Plastering human qualities on everything we see is precisely what science has labored mightily to avoid since roughly 1650. Anthropomorphism is the stuff of witches and Church elders—of magic, superstition, and religion. Anthropomorphism carries all the Dark-Age intellectual baggage that folks like Galileo, Hooke, van Leeuwenhoek, Newton, and Voltaire snatched with difficulty from the fists of clerics, alchemists, and potion makers and threw away.

There's a claim implicit in the work of the colleagues I've stitched together on the Internet, a claim that in my work is as explicit as hell: many of the patterns we regard as solely human are not. We share basic rules and stratagems not just with ants, lizards, and chimps.

It's beginning to look as if we share such basics as communication with quarks, abilities like decision making with quantum particles, and complexities like the deep structure of language with bacteria.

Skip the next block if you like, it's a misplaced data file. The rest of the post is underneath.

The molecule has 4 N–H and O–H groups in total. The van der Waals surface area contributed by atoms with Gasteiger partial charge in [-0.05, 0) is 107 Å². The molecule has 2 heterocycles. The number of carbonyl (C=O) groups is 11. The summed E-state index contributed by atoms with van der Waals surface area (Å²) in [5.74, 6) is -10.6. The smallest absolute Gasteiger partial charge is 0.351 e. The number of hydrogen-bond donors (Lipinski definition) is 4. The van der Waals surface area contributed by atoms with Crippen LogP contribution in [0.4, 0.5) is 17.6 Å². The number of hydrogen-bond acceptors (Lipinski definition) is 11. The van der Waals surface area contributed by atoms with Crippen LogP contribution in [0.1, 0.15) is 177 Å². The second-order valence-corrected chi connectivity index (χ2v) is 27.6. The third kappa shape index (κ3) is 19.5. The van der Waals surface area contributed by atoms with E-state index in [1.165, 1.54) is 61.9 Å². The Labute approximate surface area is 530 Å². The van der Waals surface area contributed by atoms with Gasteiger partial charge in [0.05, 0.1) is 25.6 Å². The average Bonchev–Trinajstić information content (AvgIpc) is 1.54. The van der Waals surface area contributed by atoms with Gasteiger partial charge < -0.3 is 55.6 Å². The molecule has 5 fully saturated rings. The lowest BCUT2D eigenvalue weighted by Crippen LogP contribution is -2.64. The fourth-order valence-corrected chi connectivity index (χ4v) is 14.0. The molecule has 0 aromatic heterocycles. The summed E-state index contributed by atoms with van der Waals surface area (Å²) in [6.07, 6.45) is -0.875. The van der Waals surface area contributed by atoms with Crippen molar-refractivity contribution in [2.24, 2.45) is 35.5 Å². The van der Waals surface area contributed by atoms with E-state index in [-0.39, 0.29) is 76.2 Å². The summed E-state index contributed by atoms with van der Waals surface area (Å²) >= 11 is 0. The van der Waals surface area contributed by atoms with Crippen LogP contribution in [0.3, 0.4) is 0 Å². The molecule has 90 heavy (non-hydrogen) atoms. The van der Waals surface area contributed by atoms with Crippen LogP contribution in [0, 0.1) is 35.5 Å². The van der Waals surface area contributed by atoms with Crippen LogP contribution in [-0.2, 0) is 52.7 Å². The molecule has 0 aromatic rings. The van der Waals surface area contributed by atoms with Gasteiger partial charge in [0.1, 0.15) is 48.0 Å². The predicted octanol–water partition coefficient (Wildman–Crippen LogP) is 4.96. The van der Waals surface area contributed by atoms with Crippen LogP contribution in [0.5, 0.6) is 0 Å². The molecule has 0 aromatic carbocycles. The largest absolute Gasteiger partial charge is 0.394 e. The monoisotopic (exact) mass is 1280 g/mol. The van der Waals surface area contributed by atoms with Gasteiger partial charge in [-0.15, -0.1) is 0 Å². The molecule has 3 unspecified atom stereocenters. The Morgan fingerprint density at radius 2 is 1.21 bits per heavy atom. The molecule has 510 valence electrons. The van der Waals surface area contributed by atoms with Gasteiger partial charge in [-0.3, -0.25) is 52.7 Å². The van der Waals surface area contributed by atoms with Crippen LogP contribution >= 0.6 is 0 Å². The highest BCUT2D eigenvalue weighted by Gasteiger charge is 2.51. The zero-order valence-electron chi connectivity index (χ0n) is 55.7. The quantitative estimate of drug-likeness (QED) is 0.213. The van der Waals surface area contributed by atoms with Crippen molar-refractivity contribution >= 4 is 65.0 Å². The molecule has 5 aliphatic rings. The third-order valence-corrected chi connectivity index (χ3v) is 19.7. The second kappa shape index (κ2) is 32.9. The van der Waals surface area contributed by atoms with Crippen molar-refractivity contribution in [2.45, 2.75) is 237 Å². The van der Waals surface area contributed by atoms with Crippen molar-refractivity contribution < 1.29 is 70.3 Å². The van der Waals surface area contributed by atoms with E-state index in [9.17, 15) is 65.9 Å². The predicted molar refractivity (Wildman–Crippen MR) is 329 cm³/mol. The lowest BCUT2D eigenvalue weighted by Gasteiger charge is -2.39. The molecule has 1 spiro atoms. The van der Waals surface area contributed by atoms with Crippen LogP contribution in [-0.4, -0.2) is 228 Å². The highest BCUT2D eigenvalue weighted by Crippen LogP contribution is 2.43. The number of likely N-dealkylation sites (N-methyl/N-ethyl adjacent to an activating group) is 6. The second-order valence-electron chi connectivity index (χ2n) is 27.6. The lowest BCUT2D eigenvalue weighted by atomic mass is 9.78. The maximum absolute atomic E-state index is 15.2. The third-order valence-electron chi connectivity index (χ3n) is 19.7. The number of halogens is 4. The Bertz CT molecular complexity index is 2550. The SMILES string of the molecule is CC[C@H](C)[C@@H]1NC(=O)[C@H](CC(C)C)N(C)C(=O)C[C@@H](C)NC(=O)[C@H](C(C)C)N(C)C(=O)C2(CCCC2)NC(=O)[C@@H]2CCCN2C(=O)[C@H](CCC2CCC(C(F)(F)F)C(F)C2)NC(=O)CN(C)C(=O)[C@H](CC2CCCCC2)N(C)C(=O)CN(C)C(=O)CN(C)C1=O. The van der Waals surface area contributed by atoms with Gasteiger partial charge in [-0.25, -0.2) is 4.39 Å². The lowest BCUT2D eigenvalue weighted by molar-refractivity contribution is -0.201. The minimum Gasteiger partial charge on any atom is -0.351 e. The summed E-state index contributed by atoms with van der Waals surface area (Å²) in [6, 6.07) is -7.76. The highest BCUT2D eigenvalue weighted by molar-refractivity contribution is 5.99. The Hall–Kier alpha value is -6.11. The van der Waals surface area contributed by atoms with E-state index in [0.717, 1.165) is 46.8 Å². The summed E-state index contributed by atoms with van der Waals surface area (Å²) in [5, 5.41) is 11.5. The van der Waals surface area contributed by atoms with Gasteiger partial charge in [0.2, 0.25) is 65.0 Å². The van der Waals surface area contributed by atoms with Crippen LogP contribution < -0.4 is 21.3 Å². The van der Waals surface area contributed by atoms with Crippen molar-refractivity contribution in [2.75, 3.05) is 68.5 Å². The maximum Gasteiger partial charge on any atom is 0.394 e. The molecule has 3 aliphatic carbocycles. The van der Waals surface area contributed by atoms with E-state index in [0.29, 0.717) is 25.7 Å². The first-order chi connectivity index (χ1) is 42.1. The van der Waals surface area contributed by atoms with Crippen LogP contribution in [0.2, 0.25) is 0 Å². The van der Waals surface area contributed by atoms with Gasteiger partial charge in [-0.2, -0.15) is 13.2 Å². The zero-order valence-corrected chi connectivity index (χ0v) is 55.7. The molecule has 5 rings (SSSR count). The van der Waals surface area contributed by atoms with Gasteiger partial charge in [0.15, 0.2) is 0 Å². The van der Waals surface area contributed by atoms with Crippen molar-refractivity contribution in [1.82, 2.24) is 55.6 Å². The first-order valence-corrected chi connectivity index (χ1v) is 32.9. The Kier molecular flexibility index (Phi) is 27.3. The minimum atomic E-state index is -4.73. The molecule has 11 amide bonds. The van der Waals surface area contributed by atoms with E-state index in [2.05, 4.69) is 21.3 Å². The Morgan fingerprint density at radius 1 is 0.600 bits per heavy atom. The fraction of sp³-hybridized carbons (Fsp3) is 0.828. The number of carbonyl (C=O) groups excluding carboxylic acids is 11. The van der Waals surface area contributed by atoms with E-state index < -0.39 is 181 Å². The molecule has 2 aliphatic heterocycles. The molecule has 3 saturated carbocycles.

Our aversion to anthropomorphism is arrogance in disguise. It's anthropocentrism--a failure to see that we carry in us patterns we've inherited from ten billion years of inanimate evolution, evolution that built the raw material of your finger tips, your blood, your brain, Bara's, my wife’s, Chris Anderson’s, and mine.

We woke up in the 20th Century to something Aristotle once suspected—that we are political animals. Are we clever? Yes. But we are clever beasts. Thanks to 20th Century figures like Wolfgang Koehler, Paul MacLean, Neil Miller, William Hamilton, E.O. Wilson, and Franz de Waal, we caved in and finally fessed up to the fact that many of the things we do and feel we share with reptiles, lab rats, apes, and chimps.

Science is on the brink of yet another revelation. We share many of our “human” qualities with more than just our cousins in the clan of DNA. We share these qualities with atoms, stars, and galaxies.